Research Projects

Mapping a key protein in the brain in Alzheimer’s disease

Awarded to:
Dr Scott Miners

Current award:
£69,869.00

Institution:
University of Bristol

Dates:
1 May 2023 - 30 April 2024

Full project name:

Mapping the distribution and cell-specific expression of RAS receptors in Alzheimer’s disease

Diagnosis

Treatments

Understand

Risks

Symptoms

Our blood pressure needs to be regulated at all times. This is the role of our renin-angiotensin system (RAS). If RAS is overactive over a long period of time, this can lead to constant high blood pressure and eventually to cardiovascular diseases.

Scientists have found that RAS can be overactive in the brain regions affected by Alzheimer’s disease. RAS receptor proteins are found throughout the brain and they help to support this vital regulatory system. We don’t know how these protein are affected by Alzheimer’s.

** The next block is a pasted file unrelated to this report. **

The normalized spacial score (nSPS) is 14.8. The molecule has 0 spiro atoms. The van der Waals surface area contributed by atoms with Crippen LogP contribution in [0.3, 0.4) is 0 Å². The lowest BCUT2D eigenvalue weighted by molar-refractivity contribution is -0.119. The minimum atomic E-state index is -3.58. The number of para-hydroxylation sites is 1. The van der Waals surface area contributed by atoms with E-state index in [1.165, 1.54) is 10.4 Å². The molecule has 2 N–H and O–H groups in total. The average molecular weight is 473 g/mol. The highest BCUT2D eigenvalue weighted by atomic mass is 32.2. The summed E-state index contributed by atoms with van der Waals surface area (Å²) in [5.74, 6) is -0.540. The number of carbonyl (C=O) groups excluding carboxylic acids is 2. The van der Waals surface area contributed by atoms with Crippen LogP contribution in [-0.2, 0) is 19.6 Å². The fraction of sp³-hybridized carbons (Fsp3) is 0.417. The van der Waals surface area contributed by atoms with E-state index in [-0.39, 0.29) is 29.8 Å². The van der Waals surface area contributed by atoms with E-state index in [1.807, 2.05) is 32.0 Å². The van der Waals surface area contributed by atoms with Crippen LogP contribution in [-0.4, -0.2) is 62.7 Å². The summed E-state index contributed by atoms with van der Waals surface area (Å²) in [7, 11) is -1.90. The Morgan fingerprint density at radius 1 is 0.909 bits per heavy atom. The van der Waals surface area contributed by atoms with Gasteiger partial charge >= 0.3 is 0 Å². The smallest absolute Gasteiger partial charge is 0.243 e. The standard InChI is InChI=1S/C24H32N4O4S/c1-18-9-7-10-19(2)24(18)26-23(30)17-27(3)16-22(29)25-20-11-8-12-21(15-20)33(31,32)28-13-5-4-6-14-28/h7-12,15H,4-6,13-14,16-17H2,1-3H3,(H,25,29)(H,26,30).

There are RAS-blocking drugs commonly prescribed to manage high blood pressure, by decreasing the level of RAS receptors. Interestingly, evidence from large clinical studies showed that the drugs could delay the development of memory problems and onset of Alzheimer’s disease. This suggests that RAS could be a potential target for treating Alzheimer’s disease.

What will the researchers do?

In this pilot study, Dr Scott Miners and his team will use a novel technique to visualise and quantify RAS receptors in the brain. They will compare the distribution of RAS receptors in brain tissues from donors with Alzheimer’s disease to those without the condition. This has previously not been possible due to a lack of research tools to label the RAS receptors in brain tissues.

The team proposes that RAS receptors act as molecular switches and regulate key cellular processes within the brain. An increased number of RAS receptors in the brain can cause damage to the immune and nerve cells, leading to the onset of brain damage and decline in brain function.

This project aims to better understand how RAS becomes overactivated and contributes to disease onset. Clinical trials are underway to test if RAS-blocking drugs that target RAS receptors can delay the onset of Alzheimer’s disease. The findings from this project can hopefully improve the chances of successful clinical trials.

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